The Manchester and Lawrence branch of the B&M railroad ran through Salem until 2001. In 2009, the New Hampshire Department of Transportation commissioned a study exploring reactivation of the branch and instituting commuter rail service connecting to the MBTA Haverhill Line and onward to Boston. The study's cost/benefit analysis recommended taking no action to reactivate beyond preserving the option for consideration at a future time.[6]

Politics[edit]

Salem's town government consists of a board of selectmen and a town manager. Salem is a part of New Hampshire Senate District 22 and has nine representatives to the New Hampshire House. The state senator for Salem is Senate President Chuck Morse. The state representatives of Salem are Ronald Belanger, John Sytek, Joe Sweeney, Arthur E. Barnes III, Robert Elliot, Gary Azarian, Fred Doucette, Anne Priestly and John J. Manning Jr.

Voter registration in the town of Salem as of November 2012:[7]

Party Number of voters
Republican 6,241
Democratic 5,287
Independent 7,758
Total 19,286

Geography[edit]

Town Office Building

According to the United States Census Bureau, the town has a total area of 25.9 square miles (67 km2), of which 24.7 sq mi (64 km2) is land and 1.2 sq mi (3.1 km2) is water, comprising 4.49% of the town. Salem is drained by the Spicket River and Policy Brook. Canobie Lake is on the western boundary, Arlington Mill Reservoir is in the north, and World End Pond is in the southeast. None of the town's residential water supply incorporates sodium fluoride, a water additive that helps ensure strong teeth enamel.[8] The highest point in Salem is the summit of Gordon's Hill, at 380 feet (120 m) above sea level, along the town's western border.

Salem is the first New Hampshire town encountered when traveling north from Massachusetts on Interstate 93. The interstate's first two New Hampshire exits are within town. Via I-93, Boston is 35 miles (56 km) to the south and Manchester is 20 miles (32 km) to the northwest.

Demographics[edit]

Historical population
Census Pop.
1790 1,218
1800 1,077 −11.6%
1810 1,179 9.5%
1820 1,311 11.2%
1830 1,310 −0.1%
1840 1,408 7.5%
1850 1,555 10.4%
1860 1,670 7.4%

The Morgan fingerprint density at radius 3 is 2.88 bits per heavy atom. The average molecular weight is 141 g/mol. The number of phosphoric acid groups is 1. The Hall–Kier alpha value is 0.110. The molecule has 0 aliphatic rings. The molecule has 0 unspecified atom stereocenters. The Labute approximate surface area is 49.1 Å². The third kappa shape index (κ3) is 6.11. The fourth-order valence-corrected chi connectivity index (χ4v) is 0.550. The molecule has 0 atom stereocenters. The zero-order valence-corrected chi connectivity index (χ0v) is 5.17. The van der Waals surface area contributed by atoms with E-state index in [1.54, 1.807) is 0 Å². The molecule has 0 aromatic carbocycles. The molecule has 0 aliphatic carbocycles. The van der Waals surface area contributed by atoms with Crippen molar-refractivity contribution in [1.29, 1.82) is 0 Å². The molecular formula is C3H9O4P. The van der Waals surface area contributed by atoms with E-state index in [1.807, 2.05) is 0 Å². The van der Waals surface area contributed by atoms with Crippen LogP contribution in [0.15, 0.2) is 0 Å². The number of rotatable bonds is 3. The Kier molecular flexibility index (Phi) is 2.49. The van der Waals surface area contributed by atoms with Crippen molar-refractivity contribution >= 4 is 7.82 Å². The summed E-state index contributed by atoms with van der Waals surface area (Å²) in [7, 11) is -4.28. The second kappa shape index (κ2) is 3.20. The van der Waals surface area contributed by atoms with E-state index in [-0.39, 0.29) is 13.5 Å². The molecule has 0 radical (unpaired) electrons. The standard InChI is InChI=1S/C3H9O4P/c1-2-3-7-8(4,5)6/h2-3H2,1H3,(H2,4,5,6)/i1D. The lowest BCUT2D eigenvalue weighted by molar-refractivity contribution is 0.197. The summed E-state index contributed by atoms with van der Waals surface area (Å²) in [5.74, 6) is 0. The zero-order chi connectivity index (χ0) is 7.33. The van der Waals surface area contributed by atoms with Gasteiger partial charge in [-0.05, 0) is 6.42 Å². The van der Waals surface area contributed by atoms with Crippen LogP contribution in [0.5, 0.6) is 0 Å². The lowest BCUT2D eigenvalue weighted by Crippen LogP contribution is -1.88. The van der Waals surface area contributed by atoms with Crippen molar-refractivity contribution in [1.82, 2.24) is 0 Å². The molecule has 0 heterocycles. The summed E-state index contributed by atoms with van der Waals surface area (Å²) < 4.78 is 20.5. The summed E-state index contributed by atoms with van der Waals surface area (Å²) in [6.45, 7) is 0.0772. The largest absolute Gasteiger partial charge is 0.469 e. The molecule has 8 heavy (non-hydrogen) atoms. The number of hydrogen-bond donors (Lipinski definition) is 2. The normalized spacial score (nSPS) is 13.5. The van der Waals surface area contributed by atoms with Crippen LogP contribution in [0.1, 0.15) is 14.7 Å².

1870 1,603 −4.0%
1880 1,809 12.9%
1890 1,805 −0.2%
1900 2,041 13.1%
1910 2,117 3.7%
1920 2,318 9.5%
1930 2,751 18.7%
1940 3,267 18.8%
1950 4,805 47.1%
1960 9,210 91.7%
1970 20,142 118.7%
1980 24,124 19.8%
1990 25,746 6.7%
2000 28,112 9.2%
2010 28,776 2.4%
Est. 2015 28,898 [9] 0.4%
U.S. Decennial Census[10]
Under the Apple Tree in 1908, Canobie Lake Park

At the 2000 census,[11] there were 28,112 people, 10,402 households and 7,603 families residing in the town. The population density was 1,138.0 per square mile (439.4/km²). There were 10,866 housing units at an average density of 439.9 per square mile (169.9/km²). The racial makeup of the town was 95.01% White, 0.55% African American, 0.21% Native American, 2.27% Asian, 0.06% Pacific Islander, 0.83% from other races, and 1.07% from two or more races. Hispanic or Latino of any race were 1.96% of the population.

There were 10,402 households of which 34.3% had children under the age of 18 living with them, 60.6% were married couples living together, 8.7% had a female householder with no husband present, and 26.9% were non-families. 21.2% of all households were made up of individuals and 7.5% had someone living alone who was 65 years of age or older. The average household size was 2.69 and the average family size was 3.16.

Age distribution was 25.3% under the age of 18, 6.2% from 18 to 24, 31.7% from 25 to 44, 25.3% from 45 to 64, and 11.5% who were 65 years of age or older. The median age was 38 years. For every 100 females, there were 99.1 males. For every 100 females age 18 and over, there were 96.9 males.